B.) 2008. AFTER THE RUSSIAN INVASION OF GEORGIA.
To be sure, I am not particularly enamored with Georgia's President, Mikhail Saakashvili. There's a couple of good observations over at The Brussels Journal, and I would wager they pretty well hit the mark. Most of the articles come to the same basic conclusions. Yes, Saakashvili has himself to blame for Russian retaliation. Yes, Saakashivili is a bad gambler and an even worse strategist. Yes, several hundred people may have died in the initial attack by Georgian forces on South Ossetia's capital Tshkinvali - and these people are dead because of Saakashvili. Yes, despite his charm and good looks the Georgian president was unable to hide his dictatorial traits, notably last fall. All that is true.
Another good observation is that Georgia would have done far better to concentrate on attracting foreign investments and creating a favorable environment for companies, using whatever financial means it had to that purpose. If the Georgians had really wanted South Ossetia back, which is a dirt poor 3,600 square kloms "big" stretch of land draped on the southern side of the Caucasus, inhabitated by perhaps 70,000 people - then they would have stood a far better chance to get their house in order and wait for the South Ossetians to come begging to join them again. Douglas Muir of A Fistful of Euros gives a very apt description of the breakaway republic's economy: it’s populated by peasants who drive sheep uphill in summer, and downhill in winter. But instead Georgia raised its military expenses from 30 million US$ yearly to 1 billion (more than a thirtyfold increase) for... what? To end up with a military that is STILL by no means a match for the Red Army. A leader of a country with 5 million people should have known better. So far, it is safe to say that Saakashvili does actually not deserve to be supported - were it not for his people and for the West's strategical interests.
But no matter the many faults and shortcomings of Georgia and its government, it is clear that none of that takes away the quintessential guilt of Russia and the Medvedev/Putin government. If you take into account the massive scale of the Russian response, it is clear that they actually wanted Georgia to try to take back South Ossetia by force - and Saakashvili stepped into the trap. Saakashvili may, apart from his looks, not be your ideal son-in-law. He may even be an operette dictator. But compared to the Kremlin tandem he's a choirboy. One should not forget that in Putin, Russia's "new" Prime Minister who used a trick so obvious that we all have to call ourselves fools to once believe he'd really disappear from the political scene, Russia has an evil, megalomaniac head of state who is prepared to literally go over the dead bodies of thousands of his compatriots to bring back USSR "glory". Putin's Russia is not interested in a handkerchief of land inhabitated by a handful of goat herders. It wants Georgia to become a docile satellite republic again - at least. And at the same time it wants to send a stark message to other NATO flirters that playing time is over. This scenario means regime change in Tbilisi. Saakashvili must hang, and if that is not possible, make him wet his pants so much that for the rest of his tenure he will limit himself to cutting ribbons and frolicking with his Dutch wife. And that is why we are currently witnessing a show of force not seen since Afghanistan. TBJ's Joshua Trevino nails it when he writes:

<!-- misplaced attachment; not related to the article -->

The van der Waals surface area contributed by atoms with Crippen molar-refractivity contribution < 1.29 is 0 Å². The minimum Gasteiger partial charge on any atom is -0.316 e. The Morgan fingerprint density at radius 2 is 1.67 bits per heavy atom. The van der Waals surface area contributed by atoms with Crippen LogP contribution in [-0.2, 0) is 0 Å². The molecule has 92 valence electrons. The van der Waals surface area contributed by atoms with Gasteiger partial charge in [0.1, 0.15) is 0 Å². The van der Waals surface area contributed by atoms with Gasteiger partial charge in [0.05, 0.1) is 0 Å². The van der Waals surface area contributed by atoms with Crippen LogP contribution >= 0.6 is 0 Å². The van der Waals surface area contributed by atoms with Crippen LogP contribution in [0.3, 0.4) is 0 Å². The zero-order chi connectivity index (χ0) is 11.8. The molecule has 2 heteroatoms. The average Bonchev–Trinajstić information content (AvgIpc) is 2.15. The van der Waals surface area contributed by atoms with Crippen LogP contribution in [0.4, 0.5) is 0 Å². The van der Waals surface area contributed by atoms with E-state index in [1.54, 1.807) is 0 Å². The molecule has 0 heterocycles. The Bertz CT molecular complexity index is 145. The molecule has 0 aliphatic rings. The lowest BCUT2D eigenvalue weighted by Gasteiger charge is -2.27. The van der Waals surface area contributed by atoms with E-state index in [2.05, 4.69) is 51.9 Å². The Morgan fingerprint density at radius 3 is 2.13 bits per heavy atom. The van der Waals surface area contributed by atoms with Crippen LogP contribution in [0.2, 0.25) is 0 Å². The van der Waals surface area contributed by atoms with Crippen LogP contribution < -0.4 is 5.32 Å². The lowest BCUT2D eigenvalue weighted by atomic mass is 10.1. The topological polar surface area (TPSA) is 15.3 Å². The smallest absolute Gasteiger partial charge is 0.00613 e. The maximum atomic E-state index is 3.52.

Still, the ultimate responsibility is Russia’s, which is now a plainly and violently revisionist power. No amount of Western naivete, ignorance and self-regard, nor Georgian blundering, could create this war without Russia’s will to strife. That will springs from multiple causes, some rooted in the nature of autocracy, and some rooted in the nature of the Russian national character; and it is directed toward the overturning of what is, for Russia, the central strategic outcome of the Cold War’s end.
It would be tempting to limit this post to the subject of the Left's abysmal hypocrisy. But that would be too much honour for leftozoid loons. Is it better then to ask oneself how the West should react to the looming crisis? I don't know. The picture is so chaotic that it makes as much sense to assess the situation by reading "informed men" as by trying to gauge the outcome by upturning coffee puss. We have already seen and heard the answer from the Left. A big fat ZERO. That is not to say that any force, party or personality on the Right has the correct answer or attitude - so fraught with uncertainty and dangers is the Georgia conundrum. But at least we rightwingers have the satisfaction to once again being able to conclude that it's OUR SIDE coming up for Freedom. One sign among many? Poland's President, Lech Kaczynski, lent his own personal website to the Georgian government to bring the world news and photos of Russia's latest invasion - after Russia blocked Georgia's online portals. Kaczynski is of the Polish conservative party Law and Justice. When it comes to your freedom, always trust a rightwinger. Americans should think about that in November.